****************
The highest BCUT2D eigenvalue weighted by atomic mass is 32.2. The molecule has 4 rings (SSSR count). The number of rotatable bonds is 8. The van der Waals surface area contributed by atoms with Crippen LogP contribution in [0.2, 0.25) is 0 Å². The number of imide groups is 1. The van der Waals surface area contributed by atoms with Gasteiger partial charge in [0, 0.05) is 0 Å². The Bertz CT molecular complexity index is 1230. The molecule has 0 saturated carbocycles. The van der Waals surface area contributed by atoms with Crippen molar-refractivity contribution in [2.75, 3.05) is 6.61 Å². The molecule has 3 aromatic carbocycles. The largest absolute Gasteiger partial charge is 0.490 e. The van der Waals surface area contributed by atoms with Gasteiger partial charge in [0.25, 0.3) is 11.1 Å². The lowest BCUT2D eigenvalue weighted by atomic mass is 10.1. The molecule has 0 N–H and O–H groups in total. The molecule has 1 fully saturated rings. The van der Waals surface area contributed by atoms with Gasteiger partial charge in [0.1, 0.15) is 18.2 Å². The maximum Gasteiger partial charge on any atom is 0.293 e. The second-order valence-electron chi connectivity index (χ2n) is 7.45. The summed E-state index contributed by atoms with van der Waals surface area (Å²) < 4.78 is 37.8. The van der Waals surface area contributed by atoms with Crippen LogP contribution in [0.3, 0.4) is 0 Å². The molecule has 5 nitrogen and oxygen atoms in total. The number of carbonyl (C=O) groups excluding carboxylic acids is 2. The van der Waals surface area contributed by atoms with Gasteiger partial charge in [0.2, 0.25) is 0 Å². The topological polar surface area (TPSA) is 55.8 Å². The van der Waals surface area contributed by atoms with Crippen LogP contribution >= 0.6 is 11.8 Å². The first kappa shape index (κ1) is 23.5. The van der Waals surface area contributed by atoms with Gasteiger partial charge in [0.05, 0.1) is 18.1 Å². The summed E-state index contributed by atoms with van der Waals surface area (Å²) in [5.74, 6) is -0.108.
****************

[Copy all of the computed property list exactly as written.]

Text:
The highest BCUT2D eigenvalue weighted by atomic mass is 32.2. The molecule has 4 rings (SSSR count). The number of rotatable bonds is 8. The van der Waals surface area contributed by atoms with Crippen LogP contribution in [0.2, 0.25) is 0 Å². The number of imide groups is 1. The van der Waals surface area contributed by atoms with Gasteiger partial charge in [0, 0.05) is 0 Å². The Bertz CT molecular complexity index is 1230. The molecule has 0 saturated carbocycles. The van der Waals surface area contributed by atoms with Crippen molar-refractivity contribution in [2.75, 3.05) is 6.61 Å². The molecule has 3 aromatic carbocycles. The largest absolute Gasteiger partial charge is 0.490 e. The van der Waals surface area contributed by atoms with Gasteiger partial charge in [0.25, 0.3) is 11.1 Å². The lowest BCUT2D eigenvalue weighted by atomic mass is 10.1. The molecule has 0 N–H and O–H groups in total. The molecule has 1 fully saturated rings. The van der Waals surface area contributed by atoms with Gasteiger partial charge in [0.1, 0.15) is 18.2 Å². The maximum Gasteiger partial charge on any atom is 0.293 e. The second-order valence-electron chi connectivity index (χ2n) is 7.45. The summed E-state index contributed by atoms with van der Waals surface area (Å²) < 4.78 is 37.8. The van der Waals surface area contributed by atoms with Crippen LogP contribution in [0.3, 0.4) is 0 Å². The molecule has 5 nitrogen and oxygen atoms in total. The number of carbonyl (C=O) groups excluding carboxylic acids is 2. The van der Waals surface area contributed by atoms with Gasteiger partial charge in [0.2, 0.25) is 0 Å². The topological polar surface area (TPSA) is 55.8 Å². The van der Waals surface area contributed by atoms with Crippen LogP contribution >= 0.6 is 11.8 Å². The first kappa shape index (κ1) is 23.5. The van der Waals surface area contributed by atoms with Gasteiger partial charge in [0.05, 0.1) is 18.1 Å². The summed E-state index contributed by atoms with van der Waals surface area (Å²) in [5.74, 6) is -0.108.